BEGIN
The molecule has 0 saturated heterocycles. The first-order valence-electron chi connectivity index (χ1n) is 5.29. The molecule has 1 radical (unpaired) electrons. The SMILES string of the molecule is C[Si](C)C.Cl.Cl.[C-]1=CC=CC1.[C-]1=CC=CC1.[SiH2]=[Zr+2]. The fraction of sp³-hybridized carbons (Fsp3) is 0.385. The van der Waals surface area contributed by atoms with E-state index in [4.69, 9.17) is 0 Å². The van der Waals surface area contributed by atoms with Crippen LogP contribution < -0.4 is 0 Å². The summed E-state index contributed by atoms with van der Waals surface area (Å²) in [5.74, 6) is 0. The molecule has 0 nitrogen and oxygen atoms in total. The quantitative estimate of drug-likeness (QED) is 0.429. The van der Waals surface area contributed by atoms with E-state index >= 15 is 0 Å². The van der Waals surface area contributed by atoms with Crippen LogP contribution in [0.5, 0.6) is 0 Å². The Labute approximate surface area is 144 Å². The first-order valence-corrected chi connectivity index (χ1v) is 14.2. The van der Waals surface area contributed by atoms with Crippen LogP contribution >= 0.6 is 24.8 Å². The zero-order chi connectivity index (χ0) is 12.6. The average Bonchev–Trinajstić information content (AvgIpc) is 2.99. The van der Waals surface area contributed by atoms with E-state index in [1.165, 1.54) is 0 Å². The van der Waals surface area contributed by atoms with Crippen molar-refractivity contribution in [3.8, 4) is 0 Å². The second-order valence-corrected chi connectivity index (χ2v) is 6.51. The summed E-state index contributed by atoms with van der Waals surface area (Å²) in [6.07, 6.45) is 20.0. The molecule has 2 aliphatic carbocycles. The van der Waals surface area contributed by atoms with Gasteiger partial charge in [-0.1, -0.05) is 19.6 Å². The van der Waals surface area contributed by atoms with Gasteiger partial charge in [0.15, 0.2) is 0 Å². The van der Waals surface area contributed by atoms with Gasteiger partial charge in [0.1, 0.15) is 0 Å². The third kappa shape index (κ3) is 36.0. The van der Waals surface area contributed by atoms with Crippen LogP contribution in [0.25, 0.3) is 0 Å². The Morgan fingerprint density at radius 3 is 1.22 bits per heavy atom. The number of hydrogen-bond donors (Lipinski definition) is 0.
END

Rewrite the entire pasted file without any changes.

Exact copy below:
The molecule has 0 saturated heterocycles. The first-order valence-electron chi connectivity index (χ1n) is 5.29. The molecule has 1 radical (unpaired) electrons. The SMILES string of the molecule is C[Si](C)C.Cl.Cl.[C-]1=CC=CC1.[C-]1=CC=CC1.[SiH2]=[Zr+2]. The fraction of sp³-hybridized carbons (Fsp3) is 0.385. The van der Waals surface area contributed by atoms with E-state index in [4.69, 9.17) is 0 Å². The van der Waals surface area contributed by atoms with Crippen LogP contribution < -0.4 is 0 Å². The summed E-state index contributed by atoms with van der Waals surface area (Å²) in [5.74, 6) is 0. The molecule has 0 nitrogen and oxygen atoms in total. The quantitative estimate of drug-likeness (QED) is 0.429. The van der Waals surface area contributed by atoms with E-state index >= 15 is 0 Å². The van der Waals surface area contributed by atoms with Crippen LogP contribution in [0.5, 0.6) is 0 Å². The Labute approximate surface area is 144 Å². The first-order valence-corrected chi connectivity index (χ1v) is 14.2. The van der Waals surface area contributed by atoms with Crippen LogP contribution >= 0.6 is 24.8 Å². The zero-order chi connectivity index (χ0) is 12.6. The average Bonchev–Trinajstić information content (AvgIpc) is 2.99. The van der Waals surface area contributed by atoms with E-state index in [1.165, 1.54) is 0 Å². The van der Waals surface area contributed by atoms with Crippen molar-refractivity contribution in [3.8, 4) is 0 Å². The second-order valence-corrected chi connectivity index (χ2v) is 6.51. The summed E-state index contributed by atoms with van der Waals surface area (Å²) in [6.07, 6.45) is 20.0. The molecule has 2 aliphatic carbocycles. The van der Waals surface area contributed by atoms with Gasteiger partial charge in [-0.1, -0.05) is 19.6 Å². The van der Waals surface area contributed by atoms with Gasteiger partial charge in [0.15, 0.2) is 0 Å². The van der Waals surface area contributed by atoms with Gasteiger partial charge in [0.1, 0.15) is 0 Å². The third kappa shape index (κ3) is 36.0. The van der Waals surface area contributed by atoms with Crippen LogP contribution in [0.25, 0.3) is 0 Å². The Morgan fingerprint density at radius 3 is 1.22 bits per heavy atom. The number of hydrogen-bond donors (Lipinski definition) is 0.